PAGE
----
Oil painting was introduced to Japan in the Meiji Period and practiced by Kawakami Togai and Takahashi Yuichi, ironically at a time when Western appreciation of traditional art was very high. For example, Van Gogh had organized an exhibition of Japanese prints in Arles, which he referred to as "his Japan." Western church, military and public school music also merged with the traditional legacies to create a modern but discernibly Japanese style.
New Western sports made their appearance in Japan for the first time, including baseball, cricket, football, athletics and rowing at such new foreign institutions as the Kobe Regatta and Athletic Club established in 1870 and the Yokohama Country & Athletic Club founded in 1868.
Urbanization, industrialization and communications
The 1873 Land Tax Revision had a great influence on the modernization of Japanese society. After the abolition of the han and the shi-no-ko-sho class divisions, the new Japanese government turned its attention to creating a centralized, efficient tax system to finance its programme of fukoku kyohei.
This resulted in a 3% tax on the saleable value of land. Payment, in cash, shifted from the producer to the owner and thus "the cultivator was thrust from a position of comparative self-sufficiency to dependence on the market." [Norman]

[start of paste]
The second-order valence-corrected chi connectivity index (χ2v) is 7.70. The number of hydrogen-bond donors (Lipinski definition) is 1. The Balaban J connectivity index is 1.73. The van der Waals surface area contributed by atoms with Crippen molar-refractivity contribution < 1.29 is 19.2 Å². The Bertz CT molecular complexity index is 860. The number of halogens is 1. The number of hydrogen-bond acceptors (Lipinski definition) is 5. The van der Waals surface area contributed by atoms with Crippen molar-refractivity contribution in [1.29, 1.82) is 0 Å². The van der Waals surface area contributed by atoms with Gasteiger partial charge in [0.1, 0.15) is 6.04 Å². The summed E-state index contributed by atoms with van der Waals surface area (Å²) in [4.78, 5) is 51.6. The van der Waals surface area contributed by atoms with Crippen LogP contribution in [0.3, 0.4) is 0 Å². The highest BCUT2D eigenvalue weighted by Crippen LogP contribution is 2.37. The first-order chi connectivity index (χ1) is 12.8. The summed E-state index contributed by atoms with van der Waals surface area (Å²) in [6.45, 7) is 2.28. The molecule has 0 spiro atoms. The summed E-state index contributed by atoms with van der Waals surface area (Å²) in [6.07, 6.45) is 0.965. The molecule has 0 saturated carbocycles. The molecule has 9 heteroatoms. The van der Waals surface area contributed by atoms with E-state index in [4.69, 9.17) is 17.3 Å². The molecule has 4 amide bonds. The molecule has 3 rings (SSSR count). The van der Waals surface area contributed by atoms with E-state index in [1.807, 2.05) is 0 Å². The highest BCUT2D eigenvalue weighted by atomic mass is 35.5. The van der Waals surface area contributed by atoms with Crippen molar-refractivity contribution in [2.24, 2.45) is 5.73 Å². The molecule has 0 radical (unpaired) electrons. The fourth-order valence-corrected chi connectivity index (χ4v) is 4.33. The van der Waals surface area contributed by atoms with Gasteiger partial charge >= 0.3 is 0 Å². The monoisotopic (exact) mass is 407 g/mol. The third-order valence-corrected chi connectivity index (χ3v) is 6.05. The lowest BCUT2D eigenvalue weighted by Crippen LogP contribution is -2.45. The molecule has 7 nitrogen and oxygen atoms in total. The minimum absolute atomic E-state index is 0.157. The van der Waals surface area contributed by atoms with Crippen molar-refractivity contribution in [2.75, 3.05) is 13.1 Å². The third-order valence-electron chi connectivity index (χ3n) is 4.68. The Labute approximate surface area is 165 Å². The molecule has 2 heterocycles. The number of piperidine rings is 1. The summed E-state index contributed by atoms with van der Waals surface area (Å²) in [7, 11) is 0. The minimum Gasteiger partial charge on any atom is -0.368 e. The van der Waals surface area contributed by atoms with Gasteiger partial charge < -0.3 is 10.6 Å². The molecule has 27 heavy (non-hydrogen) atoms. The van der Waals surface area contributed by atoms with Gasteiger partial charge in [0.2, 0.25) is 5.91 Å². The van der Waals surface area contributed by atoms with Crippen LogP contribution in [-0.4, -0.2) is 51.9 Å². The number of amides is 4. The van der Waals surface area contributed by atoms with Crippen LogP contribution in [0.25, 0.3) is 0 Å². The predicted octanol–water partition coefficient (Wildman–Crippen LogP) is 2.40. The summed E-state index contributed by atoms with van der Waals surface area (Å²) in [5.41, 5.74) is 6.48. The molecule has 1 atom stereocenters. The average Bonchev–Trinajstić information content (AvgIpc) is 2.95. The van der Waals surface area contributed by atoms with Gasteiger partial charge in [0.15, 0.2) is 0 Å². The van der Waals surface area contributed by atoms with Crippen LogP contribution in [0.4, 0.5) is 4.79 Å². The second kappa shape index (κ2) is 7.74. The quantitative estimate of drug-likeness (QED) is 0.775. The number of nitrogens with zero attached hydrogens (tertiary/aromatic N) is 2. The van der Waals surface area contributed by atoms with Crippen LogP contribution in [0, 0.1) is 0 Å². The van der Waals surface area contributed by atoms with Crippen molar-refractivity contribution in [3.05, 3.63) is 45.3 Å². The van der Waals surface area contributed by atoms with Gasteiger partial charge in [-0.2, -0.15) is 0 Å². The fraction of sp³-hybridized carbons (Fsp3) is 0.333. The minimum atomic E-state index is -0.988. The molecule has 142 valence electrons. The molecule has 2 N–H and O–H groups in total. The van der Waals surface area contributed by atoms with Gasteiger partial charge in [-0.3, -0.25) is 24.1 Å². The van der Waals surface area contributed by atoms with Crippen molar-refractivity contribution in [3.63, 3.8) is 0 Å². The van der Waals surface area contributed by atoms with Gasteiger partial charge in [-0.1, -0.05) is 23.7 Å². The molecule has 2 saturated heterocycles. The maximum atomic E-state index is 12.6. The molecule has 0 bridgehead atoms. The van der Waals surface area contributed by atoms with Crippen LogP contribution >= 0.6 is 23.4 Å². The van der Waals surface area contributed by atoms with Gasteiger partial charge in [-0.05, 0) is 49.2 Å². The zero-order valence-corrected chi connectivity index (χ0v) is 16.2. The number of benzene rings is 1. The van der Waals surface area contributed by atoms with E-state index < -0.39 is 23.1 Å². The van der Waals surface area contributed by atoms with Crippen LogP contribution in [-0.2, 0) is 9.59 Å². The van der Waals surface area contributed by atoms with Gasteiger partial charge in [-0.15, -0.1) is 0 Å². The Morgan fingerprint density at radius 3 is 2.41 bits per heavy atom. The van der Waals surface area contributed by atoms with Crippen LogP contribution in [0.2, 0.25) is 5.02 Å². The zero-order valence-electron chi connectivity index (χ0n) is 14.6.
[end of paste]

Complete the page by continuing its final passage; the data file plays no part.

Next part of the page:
Another change that effected Japanese society was that the land became private property and therefore alienable. Also, lands which had previously been held in common (often for timber and thatch) became taxable and began to be taken over by village headmen and the richer farmers.
Agricultural productivity increased, but land was concentrated in fewer hands, as poor cultivators were forced to sell their land and become tenants. As the economic gap between owner and tenant widened, younger sons and daughters often migrated to the town to find work in new industries, or as maids, coolies and rickshaw pullers. Home production of commodities declined due to the loss of common land but industrial production increased which, in turn, fed migration to the cities and Japanese emigration overseas to Hawaii and South America.